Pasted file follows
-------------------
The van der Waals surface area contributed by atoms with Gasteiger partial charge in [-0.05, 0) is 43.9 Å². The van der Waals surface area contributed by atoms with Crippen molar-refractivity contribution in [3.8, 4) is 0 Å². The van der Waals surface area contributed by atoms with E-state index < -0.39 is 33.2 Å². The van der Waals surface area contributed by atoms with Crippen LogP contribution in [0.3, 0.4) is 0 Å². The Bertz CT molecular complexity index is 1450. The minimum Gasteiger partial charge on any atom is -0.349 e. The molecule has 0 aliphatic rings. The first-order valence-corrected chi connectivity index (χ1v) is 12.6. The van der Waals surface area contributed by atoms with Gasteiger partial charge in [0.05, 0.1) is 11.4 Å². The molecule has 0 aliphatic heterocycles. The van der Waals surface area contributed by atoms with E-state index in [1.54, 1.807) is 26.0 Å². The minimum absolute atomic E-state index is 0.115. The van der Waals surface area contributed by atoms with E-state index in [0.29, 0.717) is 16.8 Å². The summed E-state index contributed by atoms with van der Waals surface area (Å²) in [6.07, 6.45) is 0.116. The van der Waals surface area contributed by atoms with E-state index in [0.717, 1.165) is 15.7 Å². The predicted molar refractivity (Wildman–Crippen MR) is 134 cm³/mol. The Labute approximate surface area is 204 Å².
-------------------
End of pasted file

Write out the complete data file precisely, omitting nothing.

The van der Waals surface area contributed by atoms with Gasteiger partial charge in [-0.05, 0) is 43.9 Å². The van der Waals surface area contributed by atoms with Crippen molar-refractivity contribution in [3.8, 4) is 0 Å². The van der Waals surface area contributed by atoms with E-state index < -0.39 is 33.2 Å². The van der Waals surface area contributed by atoms with Crippen LogP contribution in [0.3, 0.4) is 0 Å². The Bertz CT molecular complexity index is 1450. The minimum Gasteiger partial charge on any atom is -0.349 e. The molecule has 0 aliphatic rings. The first-order valence-corrected chi connectivity index (χ1v) is 12.6. The van der Waals surface area contributed by atoms with Gasteiger partial charge in [0.05, 0.1) is 11.4 Å². The molecule has 0 aliphatic heterocycles. The van der Waals surface area contributed by atoms with E-state index in [1.54, 1.807) is 26.0 Å². The minimum absolute atomic E-state index is 0.115. The van der Waals surface area contributed by atoms with E-state index in [0.29, 0.717) is 16.8 Å². The summed E-state index contributed by atoms with van der Waals surface area (Å²) in [6.07, 6.45) is 0.116. The van der Waals surface area contributed by atoms with E-state index in [0.717, 1.165) is 15.7 Å². The predicted molar refractivity (Wildman–Crippen MR) is 134 cm³/mol. The Labute approximate surface area is 204 Å².